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Bullitt History of Medicine Club Lectures: “Once You Pop, You Can’t Stop (Bleeding): Aortic Aneurysms and their Management from the 18th to the 21st Century”
November 8, 2016 @ 12:00 pm - 1:00 pm
Justin Barr, MD, PhD, General Surgery Residency Program, Duke University Medical Center
Aortic aneurysms – or balloon-like dilations of the largest blood vessel in the body – represent an acute threat to the life of a patient, a threat that physicians have recognized and struggled to treat for centuries. With aneurysms an identifiable pathology whose rupture is both unpredictable and fatal, they commanded disproportionate attention in the medical literature. This paper explores the development of interventions physicians and surgeons have deployed to treat this disease. Viewed over time, aortic aneurysms become a sampling device for revealing how shifting therapeutic strategies sought to harness broader transformations in physiological knowledge, technological innovation, and surgical technique to manage one specific problem.
Treatment of aortic aneurysms began in the 18th century. Applying recent research on circulation and blood coagulation to the problem, leading physicians like René Laennec and Antonio Valsalva devised whole-body fasting and bleeding regimens to prevent rupture. Surgeons, following John Hunter’s success in ligating arteries for peripheral aneurysms, attempted analogous operations on the aorta, but even leading surgeons like Astley Cooper and William Halsted met with disastrous results. Others tried various methods of creating intra-luminal clots, including applying new technologies like electricity and plastic. Vessel repair techniques, developed by Alexis Carrel and others in the 20th century, eventually provided a reliably effective treatment. In the last couple of decades, the field has adopted to the minimally invasive approaches that increasingly define surgery and developed endovascular operations through small groin incisions. The successful 2005 Congressional campaign to fund screening for aortic aneurysms brought the disease national attention – and highlights current confidence in curing the condition.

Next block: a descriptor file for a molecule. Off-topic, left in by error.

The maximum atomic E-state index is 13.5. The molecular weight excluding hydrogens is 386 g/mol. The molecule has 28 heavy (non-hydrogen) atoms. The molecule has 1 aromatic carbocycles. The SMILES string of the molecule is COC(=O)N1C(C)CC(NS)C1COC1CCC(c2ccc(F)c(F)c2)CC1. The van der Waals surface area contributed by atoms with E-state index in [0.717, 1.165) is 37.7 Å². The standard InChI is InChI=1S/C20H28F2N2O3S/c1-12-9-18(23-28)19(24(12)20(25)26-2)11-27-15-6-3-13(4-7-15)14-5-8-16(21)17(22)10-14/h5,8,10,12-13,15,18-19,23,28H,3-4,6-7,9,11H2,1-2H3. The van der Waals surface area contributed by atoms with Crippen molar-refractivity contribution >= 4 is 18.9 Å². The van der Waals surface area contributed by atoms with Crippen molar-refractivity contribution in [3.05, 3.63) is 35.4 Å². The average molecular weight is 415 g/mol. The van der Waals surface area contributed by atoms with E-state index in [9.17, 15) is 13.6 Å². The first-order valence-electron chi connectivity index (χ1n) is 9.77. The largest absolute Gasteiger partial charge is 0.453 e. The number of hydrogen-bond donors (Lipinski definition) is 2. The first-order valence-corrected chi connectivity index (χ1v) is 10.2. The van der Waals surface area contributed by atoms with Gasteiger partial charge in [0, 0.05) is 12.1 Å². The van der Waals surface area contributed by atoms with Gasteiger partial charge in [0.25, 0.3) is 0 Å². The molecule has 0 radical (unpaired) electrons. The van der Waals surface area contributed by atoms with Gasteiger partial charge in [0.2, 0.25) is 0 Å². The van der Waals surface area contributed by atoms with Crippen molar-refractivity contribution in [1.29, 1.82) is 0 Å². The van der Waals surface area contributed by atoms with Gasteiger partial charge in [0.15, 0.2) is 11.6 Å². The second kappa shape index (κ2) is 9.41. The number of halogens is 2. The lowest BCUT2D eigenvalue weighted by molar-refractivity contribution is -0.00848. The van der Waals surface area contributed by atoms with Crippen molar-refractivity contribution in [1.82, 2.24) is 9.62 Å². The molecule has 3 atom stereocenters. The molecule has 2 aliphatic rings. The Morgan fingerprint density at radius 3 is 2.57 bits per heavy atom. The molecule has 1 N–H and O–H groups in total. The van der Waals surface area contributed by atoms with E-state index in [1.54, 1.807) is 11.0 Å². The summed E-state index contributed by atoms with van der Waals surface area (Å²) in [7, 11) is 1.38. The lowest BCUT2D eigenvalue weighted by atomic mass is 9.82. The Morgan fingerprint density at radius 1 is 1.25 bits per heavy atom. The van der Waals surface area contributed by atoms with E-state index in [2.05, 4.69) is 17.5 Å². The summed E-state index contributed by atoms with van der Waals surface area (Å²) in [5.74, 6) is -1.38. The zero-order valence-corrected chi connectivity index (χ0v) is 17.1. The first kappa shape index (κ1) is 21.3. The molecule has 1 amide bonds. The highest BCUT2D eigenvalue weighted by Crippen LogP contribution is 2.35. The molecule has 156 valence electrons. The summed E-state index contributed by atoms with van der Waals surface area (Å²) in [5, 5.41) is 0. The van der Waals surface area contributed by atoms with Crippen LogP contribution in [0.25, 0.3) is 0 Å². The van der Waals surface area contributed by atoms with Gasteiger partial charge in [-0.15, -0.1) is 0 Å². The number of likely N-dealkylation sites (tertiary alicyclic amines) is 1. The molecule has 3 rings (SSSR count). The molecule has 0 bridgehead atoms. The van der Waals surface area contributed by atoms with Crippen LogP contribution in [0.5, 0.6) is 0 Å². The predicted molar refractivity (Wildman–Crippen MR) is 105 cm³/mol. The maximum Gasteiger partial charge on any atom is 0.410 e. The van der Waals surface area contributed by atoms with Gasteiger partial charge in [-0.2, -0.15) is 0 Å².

Ignored in the historical literature, this topic receives only superficial coverage in surgical journals. Drawing on a wide variety of published and unpublished sources, this talk not only elucidates the development of specific treatments for aortic aneurysms but also more broadly addresses how medicine and surgery apply the knowledge and technology available in particular eras to treat a specific, identifiable, and lethal disease.